May 2024

Good Eye

Collecting for teetotalers

by Peggy Whiteneck

The history of tea and its dispersion is not entirely known nor clearly understood, but it appears the first tea appeared in China at least as early as 350 BC. Eventually, tea drinking would expand across the world, to North and South America, Europe, India, Africa, and Japan.

In its earliest imported form, tea was considered a delicacy, highly prized and extremely expensive. Early tea caddies were made of wood (e.g., mahogany, walnut, and rosewood). They were equipped with lock and key to protect the precious contents.

Tea’s worldwide range led to many antique tea-related instruments for storage, brewing, and serving. Teapots came into use in China during the Ming Dynasty in the 16th century. Prior to the advent of the teapot, tea leaves were either chewed or ground into a powder that was mixed with hot water in tea bowls. The tea bag wasn’t invented until the 20th century, according to an article from NPR.
In China, tea was a celebratory and somewhat formal drink on occasions such as weddings and other family gatherings. A full tea set would include at least the teapot, teacups, tea strainer, kettle tray, and tea leaf holder.

The East India Co. in China had a monopoly in worldwide tea distribution until the 1830s and, like most monopolies, was able to name its price. Once tea started to be imported beyond China, prices began to moderate.

Teapot History

Earliest teapots from China were made of fired clay. The first European teapots were made of silver and looked like coffee pots, coffee also having reached Great Britain in the early 17th century, according to the Victoria & Albert Museum.

Porcelain teapots came into vogue later in the 17th century in China, which exported the form to Europe. Silver and other metal mounts “were also used to mask cracks or breakages to the handles, finials and spouts, caused by the perilous sea journey,” according to the museum.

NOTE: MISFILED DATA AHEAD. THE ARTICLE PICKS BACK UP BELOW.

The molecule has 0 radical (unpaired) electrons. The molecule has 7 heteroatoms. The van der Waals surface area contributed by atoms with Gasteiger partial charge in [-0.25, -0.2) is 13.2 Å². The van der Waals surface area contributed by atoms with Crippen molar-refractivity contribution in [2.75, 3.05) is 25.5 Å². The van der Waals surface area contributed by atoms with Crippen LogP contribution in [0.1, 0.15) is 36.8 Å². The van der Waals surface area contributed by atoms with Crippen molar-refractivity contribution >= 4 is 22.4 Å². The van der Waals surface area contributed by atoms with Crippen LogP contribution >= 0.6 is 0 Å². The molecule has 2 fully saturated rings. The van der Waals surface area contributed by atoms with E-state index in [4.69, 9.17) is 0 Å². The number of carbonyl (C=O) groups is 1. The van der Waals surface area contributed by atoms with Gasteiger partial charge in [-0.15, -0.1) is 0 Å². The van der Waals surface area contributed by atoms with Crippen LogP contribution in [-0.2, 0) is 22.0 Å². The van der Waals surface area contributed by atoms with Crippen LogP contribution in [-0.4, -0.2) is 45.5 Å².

By the 16th century, Japanese potters had moved the handle from the side to the top of the teapot, and most of these top handles were made of woven plant materials such as bamboo and reed. These were inherently non-durable, so most such handles are either missing or replaced with later materials.

Tea Strainers

Utensils called “mote spoons” came into vogue in the 17th and 18th centuries. Steeped tea could be poured through the perforated spoon, which would strain out the tea leaves. These spoons, which had long handles, weren’t entirely successful at keeping out the leaves from the cup. Thus, they gave way fairly soon to other forms of tea strainer that kept the leaves enclosed and away from the tea water.

Tea strainers as we would eventually come to recognize them were a 17th-century invention. They eventually came in a variety of shapes, but the earliest ones were ball-shaped. Tea strainers consist of screening to enclose the leaves, keeping them away from the hot water in which they are steeping.

Coudersport Duck on Nest

Asian Teapot

This teapot with a dragon motif contains an etched mark of Asian characters in an oval outline; I find Asian pottery marks are rarely easy to decipher, so the only other thing I can say on my own is that the teapot has a distinctly Asian decorative motif! I can’t even estimate its age except to say that the absence of a country of origin in the mark probably means it was not made for export and that it probably wasn’t born yesterday. If anyone can venture a guess on this little teapot’s age and origin, I’d love to hear from you! (Image courtesy of the author)

Metal Tea Pots and Kettles

Beginning in the 18th century, teapots were often made in Sterling and Silverplate sets that included creamer and sugar and, usually, a tray. By the 19th and 20th centuries, these were often quite elaborate in design and were made for wealthy patrons to impress their guests.

The earliest example of a water heating vessel was a bronze kettle found in Mesopotamia around 3000 BC! Around the 18th century, the first cast iron tea kettles originated in Japan. These were larger than the teapots in table settings and were used primarily for heating water.

The copper tea kettle is probably the large kettle most familiar to readers. Most found in the U.S. today date from the 19th century and were handcrafted. The handle on these was often made of wood at the top to make it easier to lift the kettle when hot.

Peggy Whiteneck is a writer, collector, and dealer living in East Randolph, VT. If you would like to suggest a subject that she can address in her column, email her at